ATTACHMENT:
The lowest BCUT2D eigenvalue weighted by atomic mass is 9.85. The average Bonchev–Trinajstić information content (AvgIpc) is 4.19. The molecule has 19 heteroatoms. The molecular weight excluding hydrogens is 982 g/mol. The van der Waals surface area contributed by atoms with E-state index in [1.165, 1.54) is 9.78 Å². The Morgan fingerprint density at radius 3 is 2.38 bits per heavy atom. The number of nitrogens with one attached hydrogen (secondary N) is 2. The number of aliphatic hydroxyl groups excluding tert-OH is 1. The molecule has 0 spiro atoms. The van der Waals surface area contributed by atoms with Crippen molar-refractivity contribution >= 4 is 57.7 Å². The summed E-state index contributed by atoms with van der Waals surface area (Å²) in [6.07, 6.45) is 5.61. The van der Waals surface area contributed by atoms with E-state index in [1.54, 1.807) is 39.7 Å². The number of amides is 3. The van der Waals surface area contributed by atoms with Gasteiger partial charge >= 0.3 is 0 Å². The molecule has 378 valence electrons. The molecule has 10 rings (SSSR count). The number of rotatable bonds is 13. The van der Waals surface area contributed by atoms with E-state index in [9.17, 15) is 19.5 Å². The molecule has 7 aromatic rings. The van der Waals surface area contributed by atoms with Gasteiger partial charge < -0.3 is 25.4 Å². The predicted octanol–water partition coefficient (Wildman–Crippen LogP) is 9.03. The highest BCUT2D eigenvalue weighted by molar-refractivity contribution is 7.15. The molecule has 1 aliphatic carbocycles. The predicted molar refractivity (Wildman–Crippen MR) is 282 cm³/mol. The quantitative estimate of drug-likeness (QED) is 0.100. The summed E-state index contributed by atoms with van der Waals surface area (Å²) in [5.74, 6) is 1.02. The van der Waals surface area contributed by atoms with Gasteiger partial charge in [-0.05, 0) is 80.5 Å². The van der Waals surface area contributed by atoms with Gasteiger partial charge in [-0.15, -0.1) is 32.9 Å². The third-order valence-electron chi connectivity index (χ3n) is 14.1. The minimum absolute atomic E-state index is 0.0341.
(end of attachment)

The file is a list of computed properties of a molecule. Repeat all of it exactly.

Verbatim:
The lowest BCUT2D eigenvalue weighted by atomic mass is 9.85. The average Bonchev–Trinajstić information content (AvgIpc) is 4.19. The molecule has 19 heteroatoms. The molecular weight excluding hydrogens is 982 g/mol. The van der Waals surface area contributed by atoms with E-state index in [1.165, 1.54) is 9.78 Å². The Morgan fingerprint density at radius 3 is 2.38 bits per heavy atom. The number of nitrogens with one attached hydrogen (secondary N) is 2. The number of aliphatic hydroxyl groups excluding tert-OH is 1. The molecule has 0 spiro atoms. The van der Waals surface area contributed by atoms with Crippen molar-refractivity contribution >= 4 is 57.7 Å². The summed E-state index contributed by atoms with van der Waals surface area (Å²) in [6.07, 6.45) is 5.61. The van der Waals surface area contributed by atoms with E-state index in [1.54, 1.807) is 39.7 Å². The number of amides is 3. The van der Waals surface area contributed by atoms with Gasteiger partial charge >= 0.3 is 0 Å². The molecule has 378 valence electrons. The molecule has 10 rings (SSSR count). The number of rotatable bonds is 13. The van der Waals surface area contributed by atoms with E-state index in [9.17, 15) is 19.5 Å². The molecule has 7 aromatic rings. The van der Waals surface area contributed by atoms with Gasteiger partial charge < -0.3 is 25.4 Å². The predicted octanol–water partition coefficient (Wildman–Crippen LogP) is 9.03. The highest BCUT2D eigenvalue weighted by molar-refractivity contribution is 7.15. The molecule has 1 aliphatic carbocycles. The predicted molar refractivity (Wildman–Crippen MR) is 282 cm³/mol. The quantitative estimate of drug-likeness (QED) is 0.100. The summed E-state index contributed by atoms with van der Waals surface area (Å²) in [5.74, 6) is 1.02. The van der Waals surface area contributed by atoms with Gasteiger partial charge in [-0.05, 0) is 80.5 Å². The van der Waals surface area contributed by atoms with Gasteiger partial charge in [-0.15, -0.1) is 32.9 Å². The third-order valence-electron chi connectivity index (χ3n) is 14.1. The minimum absolute atomic E-state index is 0.0341.